This piece originally ran on the op-ed page of the New York Times
on December 17, 1993.
WEEHAWKEN, N.J.--Were it not for an event in my own life, I might view the current debate over date rape and the rape crisis movement with detached amusement, the way one does whenever opposing pockets of the intellectual elite have a go at each other. But for me, the issue runs far deeper than that, and it seems to me that neither side has really got it right.
In 1978, I was raped by an acquaintance in my college dorm room. This was no murky instance of date rape; I was asleep when the perpetrator, a guest at a party my roommate was giving in our campus apartment, let himself in, gripped my arms over my head and bored his way into me.
Of course I protested, but I was afraid to do so too loudly, for just outside the door lurked the beer-soaked players of an entire hockey team, and I had heard too many boasts from athletes about girls who had “pulled the train” for a team, who had serviced 10 or 15 members in a single night. So I resigned myself to my fate, taking the advice of police experts on violent crime against women: “Resistance only excites them.”
Today’s debate is fueled in part by Katie Roiphe’s book, “The Morning After: Sex, Fear and Feminism on Campus,” which argues that young women are being whipped by feminists into a frenzy of fear about a rape crisis that doesn’t exist.
Revisionists like Ms. Roiphe often point out that some women are categorized as rape victims in studies even though they do not identify themselves as such. But if you asked me, even several years after my dorm-room horror, if I had ever been raped, I doubt I would have said yes. It was years before I told anyone about the assault; the experience was too painful, and the guilt at not having resisted harder was overwhelming. Revisionists who believe they would have been more forthcoming could at least show a little gratitude to the women’s movement for their untroubled psyches.
On the other side are the protectionist feminists, those so focused on shielding women from harm that they inadvertently encourage us to exalt our status as victims. In their advocacy for anti-pornography legislation, Catharine MacKinnon and Andrea Dworkin often refer to the powerlessness of women as if it were innate.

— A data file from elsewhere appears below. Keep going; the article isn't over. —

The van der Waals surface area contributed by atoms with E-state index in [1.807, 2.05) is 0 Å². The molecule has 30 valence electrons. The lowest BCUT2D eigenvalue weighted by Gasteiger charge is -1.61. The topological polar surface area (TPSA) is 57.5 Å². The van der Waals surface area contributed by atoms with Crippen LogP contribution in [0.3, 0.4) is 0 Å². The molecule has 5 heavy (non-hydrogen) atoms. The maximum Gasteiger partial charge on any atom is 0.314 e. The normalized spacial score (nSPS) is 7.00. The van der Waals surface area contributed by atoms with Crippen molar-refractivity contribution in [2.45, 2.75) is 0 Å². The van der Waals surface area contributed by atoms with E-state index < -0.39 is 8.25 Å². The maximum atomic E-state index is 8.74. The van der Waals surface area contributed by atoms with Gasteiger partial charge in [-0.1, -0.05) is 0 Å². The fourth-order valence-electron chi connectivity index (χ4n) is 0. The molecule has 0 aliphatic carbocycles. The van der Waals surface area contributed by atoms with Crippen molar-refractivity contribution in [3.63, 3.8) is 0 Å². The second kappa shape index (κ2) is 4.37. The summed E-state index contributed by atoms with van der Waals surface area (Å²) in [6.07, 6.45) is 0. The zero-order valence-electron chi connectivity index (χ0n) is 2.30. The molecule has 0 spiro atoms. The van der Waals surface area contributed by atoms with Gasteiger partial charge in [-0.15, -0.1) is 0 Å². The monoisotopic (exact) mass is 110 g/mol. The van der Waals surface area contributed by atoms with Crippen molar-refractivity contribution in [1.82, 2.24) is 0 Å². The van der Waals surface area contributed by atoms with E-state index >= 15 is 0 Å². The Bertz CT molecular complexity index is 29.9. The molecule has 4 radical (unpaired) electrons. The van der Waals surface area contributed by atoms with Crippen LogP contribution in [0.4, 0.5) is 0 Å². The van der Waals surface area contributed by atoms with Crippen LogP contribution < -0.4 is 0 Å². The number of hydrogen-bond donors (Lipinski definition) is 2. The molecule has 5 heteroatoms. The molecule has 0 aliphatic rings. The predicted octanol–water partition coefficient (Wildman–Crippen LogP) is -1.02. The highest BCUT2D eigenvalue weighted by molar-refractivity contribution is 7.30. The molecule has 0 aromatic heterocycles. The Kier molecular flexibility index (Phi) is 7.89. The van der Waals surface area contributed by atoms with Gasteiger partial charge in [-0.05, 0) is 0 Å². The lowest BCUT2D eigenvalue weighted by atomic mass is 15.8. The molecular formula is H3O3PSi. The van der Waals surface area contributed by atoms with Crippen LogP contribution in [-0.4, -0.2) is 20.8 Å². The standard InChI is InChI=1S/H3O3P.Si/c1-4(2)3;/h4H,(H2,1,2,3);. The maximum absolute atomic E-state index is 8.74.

I resist the notion of women as sexually pure damsels in need of special protections. In the 1980’s, when I was working at Ms. magazine, I heard an editor express concern about her politically incorrect sexual fantasies, and was shocked by the puritanism I saw creeping into the women’s movement. More concerned with reality than fantasy, I came to this movement for sexual equity, not sexual purity.
The revisionists and the protectionists cling to one or another clause of the old social contract between the sexes. Though Katie Roiphe acknowledges the widespread problem of sexual harassment, and she rightly insists that we are each responsible for our own actions (e.g., having sex with someone because you’re tipsy doesn’t mean he raped you), she implies that nearly any level of aggression visited upon us, short of stranger-rape at knife-point, is no big deal.
On the other hand, what are we to make of Andrea Dworkin’s statement that women’s silence over the dangers we face at the hands of men is “that silence into which we are born because we are women”?
I reject both assumptions. Since being raped, a remarkable thing happened to me--I became violent, and in this violence found liberation. I have been grabbed several times by strangers on the street, and I never let the culprit go without physically attacking him. When a vile remark is shouted at me, I shout back something equally vile.
Yet feminists often discourage women from such behavior. Some six months ago, Newsday ran a front-page article on a women who wielded a kitchen knife to foil a would-be rapist who broke into the apartment. The next day, a number of experts, including the sex crimes prosecutor Linda Fairstein, cautioned readers not to try the same thing--you could get killed. Isn’t it time we applauded women who defend themselves against attack? Why assume that women don’t have the judgment to assess their chances of success?
Likewise, we must reconsider how we raise our children. I believe that the pattern of sexual harassment that begins in grade school could be altered if we taught our daughters to fight back when attacked by boys. We expect girls to be comforted with the admonition not to pay them any mind; boys are like that. In other words: get used to it.
If more boys received more negative reinforcement at the hands of girls, the offensive behavior might be discouraged. At the very least, girls would feel less powerless. If there really is a war against women, then we ought to be raising women warriors.
Until all feminists are willing to rethink the social contract--including the provisions that cede our well-being to the good will of men and that proclaim us to be, like cows, on of nature’s mute and gentle creations--we will be left to the task of laying blame when we could be seeking real solutions.